New legislation allows 'spare' emergency adrenaline autoinjectors in schools

New legislation has been passed in Westminster this week to allow schools in the UK to keep spare adrenaline auto-injectors (AAIs) for emergency use. AAIs deliver a potentially life-saving dose of adrenaline in the event of a severe allergic reaction (anaphylaxis). The legislation comes into effect from 1 October 2017.

A working group, made up of representatives from Anaphylaxis Campaign, Allergy UK, British Society for Allergy & Clinical Immunology (BSACI), British Paediatric Allergy Immunity and Infection Group (BPAIIG), and Royal College of Paediatrics and Child Health (RCPCH), has campaigned over the last two years for the Government to amend the Human Medicines Act to allow schools to buy AAIs from a pharmaceutical supplier, without prescription, for use in emergencies.

The working group and their respective organisations have welcomed the new legislation, which allows school staff to administer an emergency AAI to any child who has been assessed as being at risk of anaphylaxis.

Their campaign gained a huge groundswell of support from parents and teachers: over 1,600 parents/carers and 800 teachers completed a survey in 2015 to assess backing for the campaign: over 99% of parents and 96% of teachers supported the proposal. The survey formed a crucial part of the evidence presented to the Department of Health.

A public consultation conducted by the Department of Health this year also found overwhelming support for a change in the law to allow schools to hold spare AAIs, without a rescription, for use in emergencies.

A joint statement from the five organisations says

“The rise in food allergy among young people is posing a significant risk for chools who can be faced with a life-threatening situation requiring urgent ction. One in five fatal food-allergic reactions in children happen at school.

"Schools can now purchase the first-line treatment for anaphylaxis, without a rescription. While not compulsory, we hope many schools will take advantage of this change as part of their duty of care to those children who are a risk of anaphylaxis. This is likely to increase awareness and highlight the need for staff to be trained to recognise and treat anaphylaxis in school. The working group is now developing a website which will provide online resources o support school staff.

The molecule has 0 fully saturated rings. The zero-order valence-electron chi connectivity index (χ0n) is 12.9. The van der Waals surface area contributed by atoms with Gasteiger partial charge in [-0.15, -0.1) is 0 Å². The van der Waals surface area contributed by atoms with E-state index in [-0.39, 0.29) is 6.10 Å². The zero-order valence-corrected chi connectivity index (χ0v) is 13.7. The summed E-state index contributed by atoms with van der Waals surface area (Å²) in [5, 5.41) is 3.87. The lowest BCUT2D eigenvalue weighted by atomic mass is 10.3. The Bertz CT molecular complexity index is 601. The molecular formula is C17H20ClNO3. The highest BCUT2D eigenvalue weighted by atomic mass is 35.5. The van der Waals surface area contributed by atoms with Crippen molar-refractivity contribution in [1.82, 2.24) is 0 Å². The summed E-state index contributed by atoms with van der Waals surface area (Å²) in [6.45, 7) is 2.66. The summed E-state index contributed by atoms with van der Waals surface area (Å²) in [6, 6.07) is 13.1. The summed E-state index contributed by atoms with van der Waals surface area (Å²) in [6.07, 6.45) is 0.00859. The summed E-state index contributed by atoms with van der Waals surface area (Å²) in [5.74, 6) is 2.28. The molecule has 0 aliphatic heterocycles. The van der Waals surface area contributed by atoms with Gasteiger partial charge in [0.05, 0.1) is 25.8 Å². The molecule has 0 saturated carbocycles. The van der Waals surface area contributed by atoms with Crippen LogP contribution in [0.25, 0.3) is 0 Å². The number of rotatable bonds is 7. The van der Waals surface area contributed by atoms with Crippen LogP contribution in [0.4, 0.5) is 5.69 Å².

"For a parent of a child at risk from anaphylaxis, this will provide valuable eassurance that their child can receive prompt emergency treatment while on chool premises.

We are delighted that our campaign has delivered the result we hoped for.”

Ends

 

Notes to editors

  1. Anaphylaxis is a severe and potentially fatal allergic reaction. Adrenaline is the first-line emergency treatment.
  2. BSACI (British Society for Allergy and Clinical Immunology) is the national, professional and academic society, which represents the speciality of allergy at all levels. Its aim is to improve the management of allergies and related diseases of the immune system in the UK, through education, training and research.
  3. The Anaphylaxis Campaign is the only UK-wide charity operating solely for the growing number of people at risk from severe allergic reactions and anaphylaxis.
  4. Allergy UK is the leading national patient charity providing a wide range of support, advice and information for those living with allergic disease.
  5. RCPCH (Royal College of Paediatrics and Child Health) plays a major role in postgraduate medical education, professional standards, research and policy towards its mission to transform child health through knowledge, innovation and expertise.
  6. BPAIIG (British Paediatric Allergy, Immunity and Infection Group) is an affiliated specialist group of the RCPCH with members actively involved in the clinical care of children as well as in research and development of new methods of investigation and treatment of allergic, immune and infectious conditions.